Considering taking up the art of beekeeping? There are a few things you need to know beyond how to harvest honey without getting stung. You see, modern beekeeping means maintaining good colony health and safety. As the beekeeper, you need to learn all about keeping your bees away from pesticides, predators, pests, and diseases.
1. Location, Location, Location
Bees need you to locate them where there’s plenty of pollen and nectar to sustain the colony. It’s a ‘co-existence’ thing. They pollinate shade and fruit trees, shrubs and flowers, and all your veggie crops. Not only will you have more abundance and beauty, but you will also have honey in exchange for maintaining the hive. At least, if you do your job as an apiarist right.
2. Keep Predators At Bay
Believe it or not, there are predators that eat honey bees. The stinger, fuzzies, and all. Without trying one, I’d assume they’re probably sweet-tasting. Apparently, skunks think so! Placing your hive lower than two feet off the ground allows a skunk to snack freely. They can wipe out an entire colony in a year. Obviously, this is not a beekeeping issue in a rooftop garden, but definitely almost anywhere on the ground.
3. Control The Hive’s Movement
Enclosing your hive with a tall barrier – a hedge, privacy fence, or wall – allows you to control the bees’ flight pattern. The bees won’t intimidate your kids or backyard guests. They will always leave and return to the hive high in the air.
4. Harvesting Honey Safety
When harvesting the honey, your colony will not take your intrusion lightly. You don’t want to blind the bees with smoke, but you do want to reduce their ability to communicate. Bees communicate by odor release, and the smoke masks their native language.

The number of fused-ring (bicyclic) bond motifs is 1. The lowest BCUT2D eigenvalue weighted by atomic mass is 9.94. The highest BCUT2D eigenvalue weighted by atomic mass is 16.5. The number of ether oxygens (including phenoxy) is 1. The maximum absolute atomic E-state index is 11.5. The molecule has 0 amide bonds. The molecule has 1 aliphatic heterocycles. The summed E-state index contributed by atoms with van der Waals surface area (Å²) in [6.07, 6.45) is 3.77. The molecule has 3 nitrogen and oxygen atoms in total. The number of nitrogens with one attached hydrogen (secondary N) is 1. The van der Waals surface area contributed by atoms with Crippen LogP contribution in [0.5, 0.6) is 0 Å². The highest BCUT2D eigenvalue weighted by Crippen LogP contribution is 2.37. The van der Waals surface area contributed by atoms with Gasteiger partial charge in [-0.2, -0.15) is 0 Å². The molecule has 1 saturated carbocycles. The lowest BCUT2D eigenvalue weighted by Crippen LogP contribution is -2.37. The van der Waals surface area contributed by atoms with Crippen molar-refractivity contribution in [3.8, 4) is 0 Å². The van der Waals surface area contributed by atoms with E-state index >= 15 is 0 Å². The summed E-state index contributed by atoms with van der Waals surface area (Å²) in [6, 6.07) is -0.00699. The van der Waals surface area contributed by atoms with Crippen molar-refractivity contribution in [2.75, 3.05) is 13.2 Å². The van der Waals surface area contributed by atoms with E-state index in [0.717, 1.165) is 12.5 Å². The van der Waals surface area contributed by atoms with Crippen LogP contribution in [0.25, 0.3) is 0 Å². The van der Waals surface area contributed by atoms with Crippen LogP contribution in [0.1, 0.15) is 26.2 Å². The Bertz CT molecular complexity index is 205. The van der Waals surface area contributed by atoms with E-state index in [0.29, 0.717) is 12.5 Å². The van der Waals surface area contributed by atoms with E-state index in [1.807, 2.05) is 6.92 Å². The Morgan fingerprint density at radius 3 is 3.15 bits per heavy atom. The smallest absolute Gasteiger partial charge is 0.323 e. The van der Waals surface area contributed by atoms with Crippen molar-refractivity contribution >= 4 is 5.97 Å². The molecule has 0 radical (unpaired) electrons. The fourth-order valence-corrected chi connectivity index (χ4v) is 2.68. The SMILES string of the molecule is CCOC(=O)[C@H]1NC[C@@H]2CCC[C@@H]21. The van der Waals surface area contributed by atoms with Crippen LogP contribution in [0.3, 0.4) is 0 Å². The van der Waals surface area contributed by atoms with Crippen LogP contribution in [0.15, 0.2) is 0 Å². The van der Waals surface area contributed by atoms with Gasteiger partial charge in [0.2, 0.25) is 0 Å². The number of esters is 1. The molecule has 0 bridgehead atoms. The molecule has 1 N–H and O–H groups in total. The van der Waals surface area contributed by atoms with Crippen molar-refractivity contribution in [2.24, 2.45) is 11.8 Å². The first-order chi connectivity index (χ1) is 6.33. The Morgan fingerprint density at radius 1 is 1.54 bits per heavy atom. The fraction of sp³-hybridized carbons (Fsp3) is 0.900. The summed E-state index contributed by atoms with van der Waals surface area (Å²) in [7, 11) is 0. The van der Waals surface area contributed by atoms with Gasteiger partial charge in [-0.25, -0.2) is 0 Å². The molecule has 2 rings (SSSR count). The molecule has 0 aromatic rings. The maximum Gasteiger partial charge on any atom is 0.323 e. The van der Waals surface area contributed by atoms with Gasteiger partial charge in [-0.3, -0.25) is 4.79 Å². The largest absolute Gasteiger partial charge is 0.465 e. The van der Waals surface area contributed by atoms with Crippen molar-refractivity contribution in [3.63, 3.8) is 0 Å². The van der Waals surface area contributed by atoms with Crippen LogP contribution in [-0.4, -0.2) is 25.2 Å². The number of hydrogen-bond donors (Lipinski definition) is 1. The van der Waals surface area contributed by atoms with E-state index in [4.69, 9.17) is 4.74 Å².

5. Let The Honey Age
Like fine wine and good cheese, aged honey is better.
When a bee collects nectar, it’s an 80-20 water to sugar mixture. Both the foraging bee and hive worker add the enzyme called invertase to the nectar before it is hung in a cell opening to process. It’s not ripe until the water content has evaporated to about 18%. Now you know why old honey crystallizes in the jar. It loses most of the water that keeps the flowery sugar in liquid form.
6. Create A Calendar
An experienced gardener knows there are times and ways to plant, to weed, to water, to feed and to harvest for peak food quality. Like gardeners, the apiarist needs to follow a calendar to properly manage colony activities. Not just under normal conditions, but also during extreme weather spells and excessive or non-existent pollen and nectar influx. Knowing what to do at the drop of a hat is best. Sound beekeeping education and a well-planned hive monitoring calendar are critical.
7. Keep It Clean
Unsanitary tools can spread pests and disease. Sound familiar? Much like with gardening tools and household utensils, always clean your beekeeping tools after use. It’s wise to have a designated pail in your apiarist toolbox used only for this task.
8. No Chemicals!
Good news! You can keep your hives safe from mites and disease without chemicals. Of course, it calls for knowing your bees, ensuring they have good nutrition, and sound hive management practices. But like any other pursuit, you will only get out of beekeeping what you put into it. Having bees is not the same as keeping them.
These lovely gems of beekeeping wisdom come from The Backyard Beekeeper by Kim Flottum. I have a copy shared by the fine people at Quarry Press. The full-color book is well-written, fully illustrated, and easy to understand, yet provides you with all you need to know to get started on the right foot. It’s one of the Top 5 books on beekeeping for beginners and is now in its 4th Edition.
Kim Flottum is a big name in the apiary world. He has about 30 years of experience as a beekeeper from farming and crop pollination. He’s the editor of Bee Culture Magazine and has authored numerous other books on honey and honey bees over the years.
Learn more from your own copy of Kim’s latest updated The Backyard Beekeeper. Fresh off the press in January 2018, it’s available from Amazon for about the same price as 2 big jars of organic honey. And grab a subscription to Bee Culture to stay on top of current apiary news.